2.3. Were health, demographics, and other characteristics of subjects described? No
  2.4. Were the subjects/patients a representative sample of the relevant population? ???
3. Were study groups comparable? N/A
  3.1. Was the method of assigning subjects/patients to groups described and unbiased? (Method of randomization identified if RCT) N/A
  3.2. Were distribution of disease status, prognostic factors, and other factors (e.g., demographics) similar across study groups at baseline? N/A
  3.3. Were concurrent controls or comparisons used? (Concurrent preferred over historical control or comparison groups.) N/A
  3.4. If cohort study or cross-sectional study, were groups comparable on important confounding factors and/or were preexisting differences accounted for by using appropriate adjustments in statistical analysis? N/A
  3.5. If case control study, were potential confounding factors comparable for cases and controls? (If case series or trial with subjects serving as own control, this criterion is not applicable.) N/A
  3.6. If diagnostic test, was there an independent blind comparison with an appropriate reference standard (e.g., "gold standard")? N/A
4. Was method of handling withdrawals described? Yes
  4.1. Were follow-up methods described and the same for all groups? Yes
  4.2. Was the number, characteristics of withdrawals (i.e., dropouts, lost to follow up, attrition rate) and/or response rate (cross-sectional studies) described for each group? (Follow up goal for a strong study is 80%.) Yes
  4.3. Were all enrolled subjects/patients (in the original sample) accounted for? Yes
  4.4. Were reasons for withdrawals similar across groups? N/A
  4.5. If diagnostic test, was decision to perform reference test not dependent on results of test under study? N/A
5. Was blinding used to prevent introduction of bias? Yes
  5.1. In intervention study, were subjects, clinicians/practitioners, and investigators blinded to treatment group, as appropriate? Yes
  5.2. Were data collectors blinded for outcomes assessment? (If outcome is measured using an objective test, such as a lab value, this criterion is assumed to be met.) Yes
  5.3. In cohort study or cross-sectional study, were measurements of outcomes and risk factors blinded? N/A
  5.4. In case control study, was case definition explicit and case ascertainment not influenced by exposure status? N/A
  5.5. In diagnostic study, were test results blinded to patient history and other test results? N/A
6. Were intervention/therapeutic regimens/exposure factor or procedure and any comparison(s) described in detail? Were interveningfactors described? Yes
  6.1. In RCT or other intervention trial, were protocols described for all regimens studied? Yes
  6.2. In observational study, were interventions, study settings, and clinicians/provider described? N/A
  6.3. Was the intensity and duration of the intervention or exposure factor sufficient to produce a meaningful effect? Yes
  6.4. Was the amount of exposure and, if relevant, subject/patient compliance measured? Yes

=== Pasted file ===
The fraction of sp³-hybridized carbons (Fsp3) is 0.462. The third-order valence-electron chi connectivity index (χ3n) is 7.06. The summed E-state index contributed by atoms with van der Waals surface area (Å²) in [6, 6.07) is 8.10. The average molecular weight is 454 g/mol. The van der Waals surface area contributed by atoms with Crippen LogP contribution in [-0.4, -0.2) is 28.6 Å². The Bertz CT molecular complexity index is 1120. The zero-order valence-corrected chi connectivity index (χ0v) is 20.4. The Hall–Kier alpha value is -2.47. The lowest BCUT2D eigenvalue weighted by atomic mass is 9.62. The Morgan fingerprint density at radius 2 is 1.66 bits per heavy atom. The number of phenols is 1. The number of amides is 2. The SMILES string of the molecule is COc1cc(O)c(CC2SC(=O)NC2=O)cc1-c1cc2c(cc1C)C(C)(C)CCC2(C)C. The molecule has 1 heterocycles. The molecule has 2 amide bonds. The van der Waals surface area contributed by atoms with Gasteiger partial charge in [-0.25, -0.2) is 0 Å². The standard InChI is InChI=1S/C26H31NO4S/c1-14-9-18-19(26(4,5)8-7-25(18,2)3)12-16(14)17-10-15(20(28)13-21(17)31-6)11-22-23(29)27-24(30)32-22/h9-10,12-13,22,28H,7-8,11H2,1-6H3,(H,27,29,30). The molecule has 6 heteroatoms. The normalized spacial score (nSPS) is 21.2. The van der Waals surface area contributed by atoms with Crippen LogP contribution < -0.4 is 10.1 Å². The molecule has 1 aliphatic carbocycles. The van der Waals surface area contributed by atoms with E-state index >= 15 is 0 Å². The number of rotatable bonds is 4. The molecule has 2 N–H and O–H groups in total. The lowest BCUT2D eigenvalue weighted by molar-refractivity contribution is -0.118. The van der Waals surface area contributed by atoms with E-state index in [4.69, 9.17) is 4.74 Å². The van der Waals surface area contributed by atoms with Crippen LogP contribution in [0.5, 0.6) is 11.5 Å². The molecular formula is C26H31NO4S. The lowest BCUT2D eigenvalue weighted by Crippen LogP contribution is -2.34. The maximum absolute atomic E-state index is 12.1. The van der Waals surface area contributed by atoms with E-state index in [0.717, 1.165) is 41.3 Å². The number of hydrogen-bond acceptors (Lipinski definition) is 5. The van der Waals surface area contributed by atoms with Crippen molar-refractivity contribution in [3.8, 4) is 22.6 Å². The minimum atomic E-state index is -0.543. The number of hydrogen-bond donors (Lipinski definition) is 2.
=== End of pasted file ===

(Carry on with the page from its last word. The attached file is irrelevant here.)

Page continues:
6.5. Were co-interventions (e.g., ancillary treatments, other therapies) described? Yes
  6.6. Were extra or unplanned treatments described? Yes
  6.7. Was the information for 6.4, 6.5, and 6.6 assessed the same way for all groups? Yes
  6.8. In diagnostic study, were details of test administration and replication sufficient? N/A
7. Were outcomes clearly defined and the measurements valid and reliable? Yes
  7.1. Were primary and secondary endpoints described and relevant to the question? Yes
  7.2. Were nutrition measures appropriate to question and outcomes of concern? Yes
  7.3. Was the period of follow-up long enough for important outcome(s) to occur? Yes
  7.4. Were the observations and measurements based on standard, valid, and reliable data collection instruments/tests/procedures? Yes
  7.5. Was the measurement of effect at an appropriate level of precision? Yes
  7.6. Were other factors accounted for (measured) that could affect outcomes? Yes
  7.7. Were the measurements conducted consistently across groups? Yes
8. Was the statistical analysis appropriate for the study design and type of outcome indicators? Yes
  8.1. Were statistical analyses adequately described and the results reported appropriately? Yes
  8.2. Were correct statistical tests used and assumptions of test not violated? Yes
  8.3. Were statistics reported with levels of significance and/or confidence intervals? Yes
  8.4. Was "intent to treat" analysis of outcomes done (and as appropriate, was there an analysis of outcomes for those maximally exposed or a dose-response analysis)? N/A
  8.5. Were adequate adjustments made for effects of confounding factors that might have affected the outcomes (e.g., multivariate analyses)? N/A
  8.6. Was clinical significance as well as statistical significance reported? Yes
  8.7. If negative findings, was a power calculation reported to address type 2 error? N/A
9. Are conclusions supported by results with biases and limitations taken into consideration? Yes
  9.1. Is there a discussion of findings? Yes
  9.2. Are biases and study limitations identified and discussed? Yes
10. Is bias due to study's funding or sponsorship unlikely? Yes
  10.1. Were sources of funding and investigators' affiliations described? Yes
  10.2. Was the study free from apparent conflict of interest? Yes